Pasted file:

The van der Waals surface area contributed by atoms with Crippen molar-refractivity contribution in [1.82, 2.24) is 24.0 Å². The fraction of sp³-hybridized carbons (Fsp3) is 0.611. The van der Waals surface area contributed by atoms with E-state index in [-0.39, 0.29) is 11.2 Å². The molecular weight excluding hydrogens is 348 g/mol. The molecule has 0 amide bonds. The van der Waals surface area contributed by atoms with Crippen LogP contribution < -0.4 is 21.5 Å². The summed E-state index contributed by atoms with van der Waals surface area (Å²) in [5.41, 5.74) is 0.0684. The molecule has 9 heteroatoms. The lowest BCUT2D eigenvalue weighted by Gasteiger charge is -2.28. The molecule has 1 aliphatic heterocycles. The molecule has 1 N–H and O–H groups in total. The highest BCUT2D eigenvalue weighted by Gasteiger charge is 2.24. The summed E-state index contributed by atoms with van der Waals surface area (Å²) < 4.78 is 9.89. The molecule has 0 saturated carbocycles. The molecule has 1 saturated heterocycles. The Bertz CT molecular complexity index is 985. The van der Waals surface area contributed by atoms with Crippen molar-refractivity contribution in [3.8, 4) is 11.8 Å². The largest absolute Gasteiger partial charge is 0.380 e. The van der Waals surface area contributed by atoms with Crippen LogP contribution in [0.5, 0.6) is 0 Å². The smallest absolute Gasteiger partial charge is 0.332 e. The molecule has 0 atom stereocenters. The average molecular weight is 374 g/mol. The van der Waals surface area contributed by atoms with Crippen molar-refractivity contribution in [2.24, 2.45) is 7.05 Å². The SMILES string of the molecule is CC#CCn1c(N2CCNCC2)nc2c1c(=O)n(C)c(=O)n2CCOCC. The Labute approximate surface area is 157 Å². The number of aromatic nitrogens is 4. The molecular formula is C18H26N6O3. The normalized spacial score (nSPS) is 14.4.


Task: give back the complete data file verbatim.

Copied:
The van der Waals surface area contributed by atoms with Crippen molar-refractivity contribution in [1.82, 2.24) is 24.0 Å². The fraction of sp³-hybridized carbons (Fsp3) is 0.611. The van der Waals surface area contributed by atoms with E-state index in [-0.39, 0.29) is 11.2 Å². The molecular weight excluding hydrogens is 348 g/mol. The molecule has 0 amide bonds. The van der Waals surface area contributed by atoms with Crippen LogP contribution < -0.4 is 21.5 Å². The summed E-state index contributed by atoms with van der Waals surface area (Å²) in [5.41, 5.74) is 0.0684. The molecule has 9 heteroatoms. The lowest BCUT2D eigenvalue weighted by Gasteiger charge is -2.28. The molecule has 1 aliphatic heterocycles. The molecule has 1 N–H and O–H groups in total. The highest BCUT2D eigenvalue weighted by Gasteiger charge is 2.24. The summed E-state index contributed by atoms with van der Waals surface area (Å²) < 4.78 is 9.89. The molecule has 0 saturated carbocycles. The molecule has 1 saturated heterocycles. The Bertz CT molecular complexity index is 985. The van der Waals surface area contributed by atoms with Crippen molar-refractivity contribution in [3.8, 4) is 11.8 Å². The largest absolute Gasteiger partial charge is 0.380 e. The van der Waals surface area contributed by atoms with Crippen LogP contribution in [0.5, 0.6) is 0 Å². The smallest absolute Gasteiger partial charge is 0.332 e. The molecule has 0 atom stereocenters. The average molecular weight is 374 g/mol. The van der Waals surface area contributed by atoms with Crippen molar-refractivity contribution in [2.24, 2.45) is 7.05 Å². The SMILES string of the molecule is CC#CCn1c(N2CCNCC2)nc2c1c(=O)n(C)c(=O)n2CCOCC. The Labute approximate surface area is 157 Å². The number of aromatic nitrogens is 4. The molecular formula is C18H26N6O3. The normalized spacial score (nSPS) is 14.4.